Commonality is determined largely by statistics. But a pure statistical inquiry may hide as much as it reveals. In the Second Amendment context, protected arms may not be numerically common by virtue of an unchallenged, unconstitutional regulation. Our colleagues in the Third and Seventh Circuits agree. See ANJRPC, 910 F.3d at 116 n.15 (common use alone “is not dispositive” because of an unconstitutional regulation restricting the quantity of protected arms in circulation); Friedman v. City of Highland Park, 784 F.3d 406, 409 (7th Cir. 2015) (“[I]t would be absurd to say that the reason why a particular weapon can be banned is that there is a statute banning it, so that it isn’t commonly owned. A law’s existence can’t be the source of its own constitutional validity.”). Thus, “[w]hile common use is an objective and largely statistical inquiry, typical possession requires us to look into both broad patterns of use and the subjective motives of gun owners.” New York State Rifle & Pistol Ass’n v. Cuomo, 804 F.3d 242, 256 (2d Cir. 2015) (“NYSRPA”) (internal alterations and quotation marks omitted). As discussed earlier, nearly half of all magazines in the United States today hold more than ten rounds of ammunition. And the record shows that such magazines are overwhelmingly owned and used for lawful purposes. This is the antithesis of unusual. That LCMs are commonly used today for lawful purposes ends the inquiry into unusualness.

VIRGINIA DUNCAN; RICHARD LEWIS; PATRICK LOVETTE; DAVID MARGUGLIO; CHRISTOPHER WADDELL; CALIFORNIA RIFLE & PISTOL ASSOCIATION, INC., a California corporation, Plaintiffs-Appellees, v. XAVIER BECERRA, in his official capacity as Attorney General of the State of California, Defendant-Appellant
August 14, 2020
[Emphasis added.


If upheld this eliminates the concern about machine guns being unprotected via Heller because they have been (essentially) banned since 1986 and hence can’t be considered “in common use”.—Joe]



  1. Well of course. And by the way, the second amendment does NOT say; “…the right of the people to keep and bear arms in common use shall not be infringed”.

    To illustrate the ridiculousness, try applying it to other ostensibly protected rights:
    Congress shall make no law respecting the establishment of religions in common use , nor prohibiting the free exercise thereof; or abridging the freedom of speech in common use, or of the majority press, or the right of the most common people peaceably to assemble for the most common purposes, and to petition the government for a redress of the most common grievances.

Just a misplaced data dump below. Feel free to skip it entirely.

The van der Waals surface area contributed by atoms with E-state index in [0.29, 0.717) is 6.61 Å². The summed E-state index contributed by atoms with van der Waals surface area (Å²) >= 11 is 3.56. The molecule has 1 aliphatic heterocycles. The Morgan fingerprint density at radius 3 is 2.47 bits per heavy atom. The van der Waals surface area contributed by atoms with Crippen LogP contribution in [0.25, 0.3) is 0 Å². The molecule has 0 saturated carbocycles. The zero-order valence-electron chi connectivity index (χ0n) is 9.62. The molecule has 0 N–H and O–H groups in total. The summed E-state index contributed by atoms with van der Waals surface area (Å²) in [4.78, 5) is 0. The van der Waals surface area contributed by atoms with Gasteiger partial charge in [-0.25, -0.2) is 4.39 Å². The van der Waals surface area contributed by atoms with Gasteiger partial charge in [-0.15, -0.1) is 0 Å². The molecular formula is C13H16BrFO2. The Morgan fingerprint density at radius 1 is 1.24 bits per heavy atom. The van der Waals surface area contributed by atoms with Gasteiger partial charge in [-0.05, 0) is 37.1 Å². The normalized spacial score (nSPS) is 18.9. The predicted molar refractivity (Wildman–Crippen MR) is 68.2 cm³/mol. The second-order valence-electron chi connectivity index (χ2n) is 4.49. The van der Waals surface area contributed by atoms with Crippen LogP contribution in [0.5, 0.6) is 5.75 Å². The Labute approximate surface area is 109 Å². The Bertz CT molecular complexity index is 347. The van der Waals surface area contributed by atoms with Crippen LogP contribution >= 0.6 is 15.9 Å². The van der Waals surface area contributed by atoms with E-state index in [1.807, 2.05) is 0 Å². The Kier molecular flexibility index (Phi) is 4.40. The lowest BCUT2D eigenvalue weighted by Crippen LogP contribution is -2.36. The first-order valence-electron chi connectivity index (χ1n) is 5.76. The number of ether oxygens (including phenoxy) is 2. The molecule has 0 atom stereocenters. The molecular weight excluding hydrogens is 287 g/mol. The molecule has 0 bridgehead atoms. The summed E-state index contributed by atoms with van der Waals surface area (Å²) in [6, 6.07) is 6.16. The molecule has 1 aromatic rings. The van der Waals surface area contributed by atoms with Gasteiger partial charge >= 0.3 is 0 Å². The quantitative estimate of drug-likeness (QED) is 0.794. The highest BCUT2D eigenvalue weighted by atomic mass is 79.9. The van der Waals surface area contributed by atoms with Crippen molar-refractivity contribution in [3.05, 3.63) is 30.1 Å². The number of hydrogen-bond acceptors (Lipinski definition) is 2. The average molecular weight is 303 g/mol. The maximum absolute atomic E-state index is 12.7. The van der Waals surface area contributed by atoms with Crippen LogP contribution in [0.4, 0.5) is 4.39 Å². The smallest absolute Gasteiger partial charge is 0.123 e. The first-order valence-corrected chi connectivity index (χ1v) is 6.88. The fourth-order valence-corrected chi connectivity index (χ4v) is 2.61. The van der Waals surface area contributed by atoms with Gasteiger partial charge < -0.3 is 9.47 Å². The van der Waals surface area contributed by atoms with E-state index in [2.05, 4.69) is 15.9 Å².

Of course the most obvious reason to restrict the exercise of a right to some standard of “common” is to eliminate innovation. If, since 1798, we were restricted to only the most common modes of transportation, for example, we’d be still riding horses or walking to work, even today. Thus no significantly new arms would be ever allowed under any “in common use” infringement, for if it is new, then it is by definition NOT in common use.

    It’s called the Bill of Rights, NOT the “Bill of Whatever Restrictions the Power Hungry Can Dream Up, Rationalize, and Impose on The People via Intimidation and Threats”.

    • I argue that the standard should be “arms in common use among the likely adversaries of a well-regulated militia” to underscore the purpose and intended capabilities of that militia. As adversaries update their arms, so must the arms of the militia.

  2. While it’s good to see a win…

    It took 17 years to get the first “mag bans are unconstitutional” ruling in California.

    Three more to get this one supporting that ruling.

    How many more to get an en banc? Isn’t there an open carry case from Hawaii that’s been languishing for years now waiting for one of those?

    Last I read, the ban is still in force while the state decides if it’s going to appeal and it’s likely to remain in force until the en banc makes a ruling.

    Then it’s a coin flip if the 9th en banc will uphold or overturn.

    Then a weighted against us coin toss at the Supreme Court (who probably won’t even grant cert) no matter who wins at the en banc.

    The wheels of justice run uselessly slow.

  3. Very good Lyle. Exactly. It’s just amazing how long it takes all the learned professionals to catch up to what is common knowledge to any laborer caring to take a gander. Like, it wouldn’t be a RIGHT, if someone else can control it!

  4. IF the full 9th. Circus upholds the ruling that the magazine ban is unconstitutional, this time it will ONLY apply to the 9th. District, and maybe ONLY to California, leaving other State’s bans in effect, unlike their other rulings against President Trump that they made Nation wide.

  5. I dont think that this would be a hard bar to MG due to the post 86 issue, because the Court has ruled in Caetano v. Massachusetts, 577 U.S(stun gun case from 2016), that the .gov can not use the argument that they are rare/exotic, if the reason for that is that said item was banned by the state law, and thus they were rare. Thankfully the court did not allow the .gov to use circular argument to ban things they dont like.

  6. “If upheld this eliminates the concern about machine guns being unprotected via Heller because they have been (essentially) banned since 1986 and hence can’t be considered “in common use”.” There are other concerns, however. Overturning the Hughes Amendment is a very difficult path.

    • Culture, political, and/or something else? Or are there legal precedents which need to be taken care of?

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